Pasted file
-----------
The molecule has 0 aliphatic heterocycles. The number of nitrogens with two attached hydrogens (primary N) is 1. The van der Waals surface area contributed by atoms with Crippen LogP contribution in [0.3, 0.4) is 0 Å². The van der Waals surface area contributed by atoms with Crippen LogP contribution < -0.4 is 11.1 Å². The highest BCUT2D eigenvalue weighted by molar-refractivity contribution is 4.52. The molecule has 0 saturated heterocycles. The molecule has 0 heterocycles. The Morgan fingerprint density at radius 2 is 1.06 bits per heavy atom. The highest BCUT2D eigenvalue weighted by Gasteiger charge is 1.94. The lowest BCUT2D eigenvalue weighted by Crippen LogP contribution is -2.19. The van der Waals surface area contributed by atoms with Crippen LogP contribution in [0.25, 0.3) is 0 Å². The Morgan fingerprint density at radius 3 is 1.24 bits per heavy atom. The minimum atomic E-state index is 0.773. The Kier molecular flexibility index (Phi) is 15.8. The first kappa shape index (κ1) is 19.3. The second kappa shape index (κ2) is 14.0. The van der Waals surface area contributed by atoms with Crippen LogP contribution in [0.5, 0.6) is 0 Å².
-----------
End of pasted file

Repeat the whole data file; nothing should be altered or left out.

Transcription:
The molecule has 0 aliphatic heterocycles. The number of nitrogens with two attached hydrogens (primary N) is 1. The van der Waals surface area contributed by atoms with Crippen LogP contribution in [0.3, 0.4) is 0 Å². The van der Waals surface area contributed by atoms with Crippen LogP contribution < -0.4 is 11.1 Å². The highest BCUT2D eigenvalue weighted by molar-refractivity contribution is 4.52. The molecule has 0 saturated heterocycles. The molecule has 0 heterocycles. The Morgan fingerprint density at radius 2 is 1.06 bits per heavy atom. The highest BCUT2D eigenvalue weighted by Gasteiger charge is 1.94. The lowest BCUT2D eigenvalue weighted by Crippen LogP contribution is -2.19. The van der Waals surface area contributed by atoms with Crippen LogP contribution in [0.25, 0.3) is 0 Å². The Morgan fingerprint density at radius 3 is 1.24 bits per heavy atom. The minimum atomic E-state index is 0.773. The Kier molecular flexibility index (Phi) is 15.8. The first kappa shape index (κ1) is 19.3. The second kappa shape index (κ2) is 14.0. The van der Waals surface area contributed by atoms with Crippen LogP contribution in [0.5, 0.6) is 0 Å².